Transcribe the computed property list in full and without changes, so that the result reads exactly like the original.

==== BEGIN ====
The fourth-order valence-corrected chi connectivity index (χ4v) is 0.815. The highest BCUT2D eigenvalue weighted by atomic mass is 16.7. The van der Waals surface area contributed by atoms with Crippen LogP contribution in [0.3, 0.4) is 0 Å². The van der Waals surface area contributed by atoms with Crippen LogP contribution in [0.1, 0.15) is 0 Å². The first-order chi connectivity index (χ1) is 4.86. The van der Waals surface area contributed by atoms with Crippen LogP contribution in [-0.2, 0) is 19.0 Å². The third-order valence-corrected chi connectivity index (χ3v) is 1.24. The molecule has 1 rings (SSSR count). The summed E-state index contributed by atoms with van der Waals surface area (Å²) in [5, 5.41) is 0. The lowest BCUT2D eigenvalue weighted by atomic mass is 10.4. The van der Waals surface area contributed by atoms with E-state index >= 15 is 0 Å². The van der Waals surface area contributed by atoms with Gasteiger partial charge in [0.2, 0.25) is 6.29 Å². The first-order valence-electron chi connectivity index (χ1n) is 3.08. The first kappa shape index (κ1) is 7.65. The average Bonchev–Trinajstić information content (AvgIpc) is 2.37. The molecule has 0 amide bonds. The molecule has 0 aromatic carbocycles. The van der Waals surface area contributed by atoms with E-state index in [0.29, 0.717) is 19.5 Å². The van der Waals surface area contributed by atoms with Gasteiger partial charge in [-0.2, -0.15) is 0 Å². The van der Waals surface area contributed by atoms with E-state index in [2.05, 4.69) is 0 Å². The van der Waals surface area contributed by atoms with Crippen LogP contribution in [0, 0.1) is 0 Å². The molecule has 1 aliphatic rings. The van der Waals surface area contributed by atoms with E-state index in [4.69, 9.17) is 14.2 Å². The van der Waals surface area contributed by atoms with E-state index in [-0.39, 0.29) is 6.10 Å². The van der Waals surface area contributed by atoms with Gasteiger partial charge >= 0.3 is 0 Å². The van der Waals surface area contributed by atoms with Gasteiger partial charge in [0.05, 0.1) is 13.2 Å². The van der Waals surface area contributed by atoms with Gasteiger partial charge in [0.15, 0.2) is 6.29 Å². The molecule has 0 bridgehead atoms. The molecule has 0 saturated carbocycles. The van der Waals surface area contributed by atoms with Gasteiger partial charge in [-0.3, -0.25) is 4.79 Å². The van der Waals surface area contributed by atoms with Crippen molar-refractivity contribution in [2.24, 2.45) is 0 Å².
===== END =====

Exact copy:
The fourth-order valence-corrected chi connectivity index (χ4v) is 0.815. The highest BCUT2D eigenvalue weighted by atomic mass is 16.7. The van der Waals surface area contributed by atoms with Crippen LogP contribution in [0.3, 0.4) is 0 Å². The van der Waals surface area contributed by atoms with Crippen LogP contribution in [0.1, 0.15) is 0 Å². The first-order chi connectivity index (χ1) is 4.86. The van der Waals surface area contributed by atoms with Crippen LogP contribution in [-0.2, 0) is 19.0 Å². The third-order valence-corrected chi connectivity index (χ3v) is 1.24. The molecule has 1 rings (SSSR count). The summed E-state index contributed by atoms with van der Waals surface area (Å²) in [5, 5.41) is 0. The lowest BCUT2D eigenvalue weighted by atomic mass is 10.4. The van der Waals surface area contributed by atoms with E-state index >= 15 is 0 Å². The van der Waals surface area contributed by atoms with Gasteiger partial charge in [0.2, 0.25) is 6.29 Å². The first-order valence-electron chi connectivity index (χ1n) is 3.08. The first kappa shape index (κ1) is 7.65. The average Bonchev–Trinajstić information content (AvgIpc) is 2.37. The molecule has 0 amide bonds. The molecule has 0 aromatic carbocycles. The van der Waals surface area contributed by atoms with E-state index in [0.29, 0.717) is 19.5 Å². The van der Waals surface area contributed by atoms with Gasteiger partial charge in [-0.2, -0.15) is 0 Å². The van der Waals surface area contributed by atoms with E-state index in [2.05, 4.69) is 0 Å². The van der Waals surface area contributed by atoms with Crippen LogP contribution in [0, 0.1) is 0 Å². The molecule has 1 aliphatic rings. The van der Waals surface area contributed by atoms with E-state index in [4.69, 9.17) is 14.2 Å². The van der Waals surface area contributed by atoms with E-state index in [-0.39, 0.29) is 6.10 Å². The van der Waals surface area contributed by atoms with Gasteiger partial charge >= 0.3 is 0 Å². The van der Waals surface area contributed by atoms with Gasteiger partial charge in [0.05, 0.1) is 13.2 Å². The van der Waals surface area contributed by atoms with Gasteiger partial charge in [0.15, 0.2) is 6.29 Å². The molecule has 0 bridgehead atoms. The molecule has 0 saturated carbocycles. The van der Waals surface area contributed by atoms with Gasteiger partial charge in [-0.3, -0.25) is 4.79 Å². The van der Waals surface area contributed by atoms with Crippen molar-refractivity contribution in [2.24, 2.45) is 0 Å².